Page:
Some responses ...
Why can't AN at least consider this strategy or tactic to obtain an equal partner?
Because '2 wrongs make a right' is a strategy that is doomed to fail. I suspect most teenagers have learned that.
How many teenagers are in joyful long term relationships? I don't know, but I'm a lot happier and more effective as an adult than I was in HS.
It's been said that we're telling AN what not to do (don't coerce), and we need to tell him what to do.
I disagree - I think AN has been given advice on what to do, but it's been missed, and it's obviously been subtle.
Hikingout said it best: (something like) WS needs to be willing to change what she does OR BS needs to D. I'd add that AN could also choose to stay in this M without changes in the sex, but that, too, would best be a 'be willing or D' choice.
My W was always triggered by sex. She often froze when faced with it, and she was usually afraid to participate as much as part of her wanted to. She usually felt sometimes yes, sometimes no, but most of the time maybe. Our resolution was for her to turn every 'maybe' to 'yes' or 'no' and to choose 'no' only when she was certain that was the right answer for her at that time. She also worked in IC to separate here and now from her CSA.
That solved our specific problem. AN and his W need to find the solution that works for them.
I'm all for making this a requirement for R - not just for AN, but for everybody who considers or chooses R. R is worth the effort, IMO, only if a couple (or more) build a new M that serves all partners. Part of that is deciding what desires rise to the level of needs - and if the need isn't met, it's time to split.
For me, an active, joyful sex life is a requirement. I think I'd have walked if my W hadn't changed her approach to sex. My advice to AN, then about what to do is this: decide what your deal killers are and let your W know what they are. If she signs on to satisfy your requirement, great - R is possible. If she won't sign on, great - it's time to D.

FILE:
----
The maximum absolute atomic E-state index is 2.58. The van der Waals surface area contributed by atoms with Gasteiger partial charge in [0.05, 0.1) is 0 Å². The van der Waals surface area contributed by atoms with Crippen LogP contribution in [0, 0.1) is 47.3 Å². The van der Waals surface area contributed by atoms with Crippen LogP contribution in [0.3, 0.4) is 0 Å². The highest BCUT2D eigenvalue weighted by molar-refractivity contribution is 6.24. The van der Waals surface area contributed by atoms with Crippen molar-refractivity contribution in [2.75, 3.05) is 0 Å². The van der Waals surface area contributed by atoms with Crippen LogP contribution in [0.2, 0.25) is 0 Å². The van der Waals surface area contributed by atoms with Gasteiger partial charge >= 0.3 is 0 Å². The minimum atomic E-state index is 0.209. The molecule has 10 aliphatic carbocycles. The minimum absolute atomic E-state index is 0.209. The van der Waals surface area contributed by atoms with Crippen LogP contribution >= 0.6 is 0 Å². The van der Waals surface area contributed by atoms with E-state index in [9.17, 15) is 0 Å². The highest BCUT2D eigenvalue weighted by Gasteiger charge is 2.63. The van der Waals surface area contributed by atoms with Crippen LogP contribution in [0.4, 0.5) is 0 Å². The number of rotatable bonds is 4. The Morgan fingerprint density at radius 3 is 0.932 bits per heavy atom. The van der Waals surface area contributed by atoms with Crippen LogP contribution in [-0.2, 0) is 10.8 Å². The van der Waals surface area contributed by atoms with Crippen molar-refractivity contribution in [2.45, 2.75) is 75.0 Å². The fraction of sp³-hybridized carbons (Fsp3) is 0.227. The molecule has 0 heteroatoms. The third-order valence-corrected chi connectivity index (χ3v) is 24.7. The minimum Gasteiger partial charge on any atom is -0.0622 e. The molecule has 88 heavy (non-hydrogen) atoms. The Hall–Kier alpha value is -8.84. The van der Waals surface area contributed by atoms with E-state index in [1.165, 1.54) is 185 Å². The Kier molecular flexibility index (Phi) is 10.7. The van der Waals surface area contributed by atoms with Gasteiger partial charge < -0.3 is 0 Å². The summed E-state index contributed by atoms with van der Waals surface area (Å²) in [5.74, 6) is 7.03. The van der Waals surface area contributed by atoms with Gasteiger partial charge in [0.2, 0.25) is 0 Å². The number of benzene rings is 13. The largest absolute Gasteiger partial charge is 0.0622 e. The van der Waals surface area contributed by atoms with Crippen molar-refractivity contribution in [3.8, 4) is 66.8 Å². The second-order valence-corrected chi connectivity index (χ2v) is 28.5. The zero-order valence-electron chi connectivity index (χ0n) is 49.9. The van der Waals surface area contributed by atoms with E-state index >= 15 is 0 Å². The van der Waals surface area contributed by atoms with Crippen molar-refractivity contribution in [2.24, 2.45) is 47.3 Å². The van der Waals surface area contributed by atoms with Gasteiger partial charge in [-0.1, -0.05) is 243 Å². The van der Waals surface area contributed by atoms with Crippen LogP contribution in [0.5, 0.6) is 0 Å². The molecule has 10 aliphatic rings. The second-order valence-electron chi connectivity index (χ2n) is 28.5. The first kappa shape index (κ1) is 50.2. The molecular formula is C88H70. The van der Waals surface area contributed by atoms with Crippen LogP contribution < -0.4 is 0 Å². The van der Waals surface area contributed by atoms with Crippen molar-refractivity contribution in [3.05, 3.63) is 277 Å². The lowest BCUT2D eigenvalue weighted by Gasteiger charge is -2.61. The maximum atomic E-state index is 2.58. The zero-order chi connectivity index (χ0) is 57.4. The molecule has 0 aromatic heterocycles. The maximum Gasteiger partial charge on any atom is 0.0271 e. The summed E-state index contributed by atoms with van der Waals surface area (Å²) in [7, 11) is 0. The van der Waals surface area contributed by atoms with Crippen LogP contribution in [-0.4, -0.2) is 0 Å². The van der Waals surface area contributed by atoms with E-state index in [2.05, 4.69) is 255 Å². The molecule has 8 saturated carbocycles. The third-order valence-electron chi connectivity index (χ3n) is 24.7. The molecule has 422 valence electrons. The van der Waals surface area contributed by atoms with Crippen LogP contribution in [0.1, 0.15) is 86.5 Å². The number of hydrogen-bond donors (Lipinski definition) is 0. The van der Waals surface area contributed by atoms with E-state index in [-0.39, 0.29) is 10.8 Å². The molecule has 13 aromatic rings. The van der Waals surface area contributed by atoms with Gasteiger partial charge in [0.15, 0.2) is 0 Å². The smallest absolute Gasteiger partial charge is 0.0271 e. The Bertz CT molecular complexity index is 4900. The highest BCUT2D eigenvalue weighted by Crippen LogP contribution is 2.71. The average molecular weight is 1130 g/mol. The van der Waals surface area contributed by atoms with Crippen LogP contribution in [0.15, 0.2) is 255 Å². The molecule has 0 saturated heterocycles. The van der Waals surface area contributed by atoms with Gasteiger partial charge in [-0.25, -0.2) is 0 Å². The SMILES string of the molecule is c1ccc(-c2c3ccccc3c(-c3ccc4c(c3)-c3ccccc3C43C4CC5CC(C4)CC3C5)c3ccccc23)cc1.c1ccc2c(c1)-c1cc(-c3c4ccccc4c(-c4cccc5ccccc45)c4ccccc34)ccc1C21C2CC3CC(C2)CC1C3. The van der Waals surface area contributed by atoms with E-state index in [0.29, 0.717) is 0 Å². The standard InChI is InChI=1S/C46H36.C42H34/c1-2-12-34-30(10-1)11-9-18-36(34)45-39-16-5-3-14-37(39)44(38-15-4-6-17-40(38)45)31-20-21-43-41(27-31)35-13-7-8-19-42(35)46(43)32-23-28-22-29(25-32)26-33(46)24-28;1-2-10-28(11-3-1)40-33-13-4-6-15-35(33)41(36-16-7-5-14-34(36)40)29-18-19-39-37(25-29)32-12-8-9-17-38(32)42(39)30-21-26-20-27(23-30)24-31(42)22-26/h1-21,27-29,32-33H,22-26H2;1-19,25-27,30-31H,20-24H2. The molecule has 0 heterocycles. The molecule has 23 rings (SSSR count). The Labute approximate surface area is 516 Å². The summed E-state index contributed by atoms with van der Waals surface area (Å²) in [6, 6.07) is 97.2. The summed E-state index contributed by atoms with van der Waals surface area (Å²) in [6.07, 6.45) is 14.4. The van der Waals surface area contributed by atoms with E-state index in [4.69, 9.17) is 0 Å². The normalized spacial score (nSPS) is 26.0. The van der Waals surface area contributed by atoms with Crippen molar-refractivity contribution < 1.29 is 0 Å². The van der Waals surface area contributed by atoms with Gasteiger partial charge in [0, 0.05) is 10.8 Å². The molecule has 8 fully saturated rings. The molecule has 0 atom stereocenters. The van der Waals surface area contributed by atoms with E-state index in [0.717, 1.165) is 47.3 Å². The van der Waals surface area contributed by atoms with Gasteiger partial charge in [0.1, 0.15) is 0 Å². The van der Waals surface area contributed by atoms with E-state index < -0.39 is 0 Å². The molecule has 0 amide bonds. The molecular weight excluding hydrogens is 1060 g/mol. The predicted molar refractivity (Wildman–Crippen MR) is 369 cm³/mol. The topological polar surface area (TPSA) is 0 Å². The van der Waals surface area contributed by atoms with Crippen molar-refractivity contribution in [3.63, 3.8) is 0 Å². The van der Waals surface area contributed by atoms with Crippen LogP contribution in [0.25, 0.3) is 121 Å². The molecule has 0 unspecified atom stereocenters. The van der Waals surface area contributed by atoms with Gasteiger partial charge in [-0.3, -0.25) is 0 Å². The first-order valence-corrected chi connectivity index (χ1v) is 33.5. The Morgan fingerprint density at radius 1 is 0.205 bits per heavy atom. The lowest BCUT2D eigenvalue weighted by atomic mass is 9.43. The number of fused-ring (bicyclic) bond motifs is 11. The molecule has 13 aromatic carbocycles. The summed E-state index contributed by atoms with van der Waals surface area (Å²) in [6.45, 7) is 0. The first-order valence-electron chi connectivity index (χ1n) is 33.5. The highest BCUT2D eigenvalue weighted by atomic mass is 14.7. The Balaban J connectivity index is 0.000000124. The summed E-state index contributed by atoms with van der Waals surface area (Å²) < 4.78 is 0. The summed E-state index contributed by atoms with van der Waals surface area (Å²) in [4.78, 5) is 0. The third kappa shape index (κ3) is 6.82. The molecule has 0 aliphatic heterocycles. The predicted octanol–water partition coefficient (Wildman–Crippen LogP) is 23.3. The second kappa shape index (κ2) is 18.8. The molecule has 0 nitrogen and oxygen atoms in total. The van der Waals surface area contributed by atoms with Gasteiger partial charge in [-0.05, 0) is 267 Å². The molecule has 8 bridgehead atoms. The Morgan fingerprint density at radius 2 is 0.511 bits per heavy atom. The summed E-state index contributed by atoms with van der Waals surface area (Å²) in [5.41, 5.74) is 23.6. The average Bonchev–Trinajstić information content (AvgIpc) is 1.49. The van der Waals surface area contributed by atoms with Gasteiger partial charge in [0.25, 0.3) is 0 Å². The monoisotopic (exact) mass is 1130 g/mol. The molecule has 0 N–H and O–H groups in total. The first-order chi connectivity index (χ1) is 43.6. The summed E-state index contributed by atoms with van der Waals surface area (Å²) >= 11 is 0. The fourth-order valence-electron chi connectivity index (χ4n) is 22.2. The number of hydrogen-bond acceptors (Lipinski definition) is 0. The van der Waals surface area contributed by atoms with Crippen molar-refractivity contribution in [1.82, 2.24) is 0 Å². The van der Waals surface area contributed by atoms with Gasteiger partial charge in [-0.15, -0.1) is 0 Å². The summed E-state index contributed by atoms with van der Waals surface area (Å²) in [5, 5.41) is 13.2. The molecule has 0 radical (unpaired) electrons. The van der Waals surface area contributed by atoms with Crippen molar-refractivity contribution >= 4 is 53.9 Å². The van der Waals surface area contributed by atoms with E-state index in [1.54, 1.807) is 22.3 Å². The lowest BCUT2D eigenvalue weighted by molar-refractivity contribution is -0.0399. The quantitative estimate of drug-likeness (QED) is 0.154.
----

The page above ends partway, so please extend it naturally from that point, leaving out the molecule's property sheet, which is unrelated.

I don't think any of us are telling AN to stifle himself. I do think that many of the posters who are outraged at AN's W's behavior just don't see that the advice includes '...and D if your WS won't agree to a resolution you can embrace.'
Maybe you can explain how a WS is psychologically traumatized by having an affair?
IMO. it's more likely that many WSes have the A because of trauma experienced previous to the A. It's the previous trauma that left the hole that the WS wants to fill.
The A adds to the trauma for those WSes who take some responsibility for themselves. If they take responsibility, even at a pre-conscious level, the A will give them many reasons to beat themselves up. They have to deal with the cognitive dissonance of violating their vows and wanting to be a 'good' person, et.c, etc., etc.
That may not apply to all WSes, but it most definitely applies to many.
[This message edited by SI Staff at 5:15 PM, Sunday, March 19th]